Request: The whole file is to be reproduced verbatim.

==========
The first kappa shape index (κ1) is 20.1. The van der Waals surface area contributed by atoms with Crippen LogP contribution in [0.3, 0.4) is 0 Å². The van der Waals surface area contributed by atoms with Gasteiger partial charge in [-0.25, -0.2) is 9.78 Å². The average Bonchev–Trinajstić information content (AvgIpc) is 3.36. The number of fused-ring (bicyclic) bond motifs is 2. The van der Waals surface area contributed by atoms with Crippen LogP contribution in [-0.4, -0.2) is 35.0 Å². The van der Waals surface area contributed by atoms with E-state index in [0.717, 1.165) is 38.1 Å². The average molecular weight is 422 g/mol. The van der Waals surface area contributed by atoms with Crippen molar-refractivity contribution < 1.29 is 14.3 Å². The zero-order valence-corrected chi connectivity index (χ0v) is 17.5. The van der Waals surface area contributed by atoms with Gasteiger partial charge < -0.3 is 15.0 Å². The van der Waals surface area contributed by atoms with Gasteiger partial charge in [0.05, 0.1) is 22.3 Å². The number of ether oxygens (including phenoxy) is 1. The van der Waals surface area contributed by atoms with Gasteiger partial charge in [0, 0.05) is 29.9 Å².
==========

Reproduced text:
The first kappa shape index (κ1) is 20.1. The van der Waals surface area contributed by atoms with Crippen LogP contribution in [0.3, 0.4) is 0 Å². The van der Waals surface area contributed by atoms with Gasteiger partial charge in [-0.25, -0.2) is 9.78 Å². The average Bonchev–Trinajstić information content (AvgIpc) is 3.36. The number of fused-ring (bicyclic) bond motifs is 2. The van der Waals surface area contributed by atoms with Crippen LogP contribution in [-0.4, -0.2) is 35.0 Å². The van der Waals surface area contributed by atoms with E-state index in [0.717, 1.165) is 38.1 Å². The average molecular weight is 422 g/mol. The van der Waals surface area contributed by atoms with Crippen molar-refractivity contribution < 1.29 is 14.3 Å². The zero-order valence-corrected chi connectivity index (χ0v) is 17.5. The van der Waals surface area contributed by atoms with Gasteiger partial charge < -0.3 is 15.0 Å². The van der Waals surface area contributed by atoms with Gasteiger partial charge in [0.05, 0.1) is 22.3 Å². The number of ether oxygens (including phenoxy) is 1. The van der Waals surface area contributed by atoms with Gasteiger partial charge in [0, 0.05) is 29.9 Å².